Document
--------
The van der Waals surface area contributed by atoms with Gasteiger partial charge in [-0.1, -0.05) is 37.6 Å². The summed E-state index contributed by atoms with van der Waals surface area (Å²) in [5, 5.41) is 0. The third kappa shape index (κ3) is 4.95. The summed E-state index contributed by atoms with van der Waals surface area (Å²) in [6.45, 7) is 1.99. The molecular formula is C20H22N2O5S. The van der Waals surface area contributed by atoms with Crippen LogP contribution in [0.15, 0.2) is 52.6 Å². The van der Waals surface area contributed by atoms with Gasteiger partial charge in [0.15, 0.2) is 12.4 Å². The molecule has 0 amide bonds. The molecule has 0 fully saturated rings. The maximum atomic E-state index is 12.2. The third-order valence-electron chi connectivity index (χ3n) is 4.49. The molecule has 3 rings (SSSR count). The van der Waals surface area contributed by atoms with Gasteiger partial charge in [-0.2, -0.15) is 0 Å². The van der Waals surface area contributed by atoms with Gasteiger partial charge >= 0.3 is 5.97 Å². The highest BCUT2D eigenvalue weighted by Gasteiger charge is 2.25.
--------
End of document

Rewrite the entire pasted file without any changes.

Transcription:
The van der Waals surface area contributed by atoms with Gasteiger partial charge in [-0.1, -0.05) is 37.6 Å². The summed E-state index contributed by atoms with van der Waals surface area (Å²) in [5, 5.41) is 0. The third kappa shape index (κ3) is 4.95. The summed E-state index contributed by atoms with van der Waals surface area (Å²) in [6.45, 7) is 1.99. The molecular formula is C20H22N2O5S. The van der Waals surface area contributed by atoms with Crippen LogP contribution in [0.15, 0.2) is 52.6 Å². The van der Waals surface area contributed by atoms with Gasteiger partial charge in [0.15, 0.2) is 12.4 Å². The molecule has 0 amide bonds. The molecule has 0 fully saturated rings. The maximum atomic E-state index is 12.2. The third-order valence-electron chi connectivity index (χ3n) is 4.49. The molecule has 3 rings (SSSR count). The van der Waals surface area contributed by atoms with Gasteiger partial charge in [-0.2, -0.15) is 0 Å². The van der Waals surface area contributed by atoms with Gasteiger partial charge >= 0.3 is 5.97 Å². The highest BCUT2D eigenvalue weighted by Gasteiger charge is 2.25.